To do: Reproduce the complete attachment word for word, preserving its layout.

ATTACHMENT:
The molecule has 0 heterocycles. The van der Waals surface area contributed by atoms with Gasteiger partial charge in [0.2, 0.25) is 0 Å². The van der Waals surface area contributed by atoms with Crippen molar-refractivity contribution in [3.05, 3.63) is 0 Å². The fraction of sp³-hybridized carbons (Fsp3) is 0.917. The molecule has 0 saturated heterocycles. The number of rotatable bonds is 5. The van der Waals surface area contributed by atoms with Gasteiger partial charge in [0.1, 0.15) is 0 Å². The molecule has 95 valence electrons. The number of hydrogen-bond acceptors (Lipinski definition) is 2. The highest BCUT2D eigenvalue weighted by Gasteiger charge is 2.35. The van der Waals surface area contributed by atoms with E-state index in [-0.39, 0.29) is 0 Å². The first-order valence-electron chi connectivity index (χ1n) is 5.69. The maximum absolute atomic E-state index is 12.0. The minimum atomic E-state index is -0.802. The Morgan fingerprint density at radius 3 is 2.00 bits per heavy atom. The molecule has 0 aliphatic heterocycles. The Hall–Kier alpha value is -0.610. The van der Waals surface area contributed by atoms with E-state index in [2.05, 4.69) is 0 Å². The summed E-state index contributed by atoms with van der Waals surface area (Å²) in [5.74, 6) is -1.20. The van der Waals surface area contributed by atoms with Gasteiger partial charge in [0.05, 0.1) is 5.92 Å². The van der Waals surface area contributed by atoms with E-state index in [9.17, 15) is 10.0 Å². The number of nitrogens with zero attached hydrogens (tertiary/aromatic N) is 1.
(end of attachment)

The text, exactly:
The molecule has 0 heterocycles. The van der Waals surface area contributed by atoms with Gasteiger partial charge in [0.2, 0.25) is 0 Å². The van der Waals surface area contributed by atoms with Crippen molar-refractivity contribution in [3.05, 3.63) is 0 Å². The fraction of sp³-hybridized carbons (Fsp3) is 0.917. The molecule has 0 saturated heterocycles. The number of rotatable bonds is 5. The van der Waals surface area contributed by atoms with Gasteiger partial charge in [0.1, 0.15) is 0 Å². The molecule has 95 valence electrons. The number of hydrogen-bond acceptors (Lipinski definition) is 2. The highest BCUT2D eigenvalue weighted by Gasteiger charge is 2.35. The van der Waals surface area contributed by atoms with E-state index in [-0.39, 0.29) is 0 Å². The first-order valence-electron chi connectivity index (χ1n) is 5.69. The maximum absolute atomic E-state index is 12.0. The minimum atomic E-state index is -0.802. The Morgan fingerprint density at radius 3 is 2.00 bits per heavy atom. The molecule has 0 aliphatic heterocycles. The Hall–Kier alpha value is -0.610. The van der Waals surface area contributed by atoms with E-state index in [2.05, 4.69) is 0 Å². The summed E-state index contributed by atoms with van der Waals surface area (Å²) in [5.74, 6) is -1.20. The van der Waals surface area contributed by atoms with Gasteiger partial charge in [0.05, 0.1) is 5.92 Å². The van der Waals surface area contributed by atoms with E-state index in [9.17, 15) is 10.0 Å². The number of nitrogens with zero attached hydrogens (tertiary/aromatic N) is 1.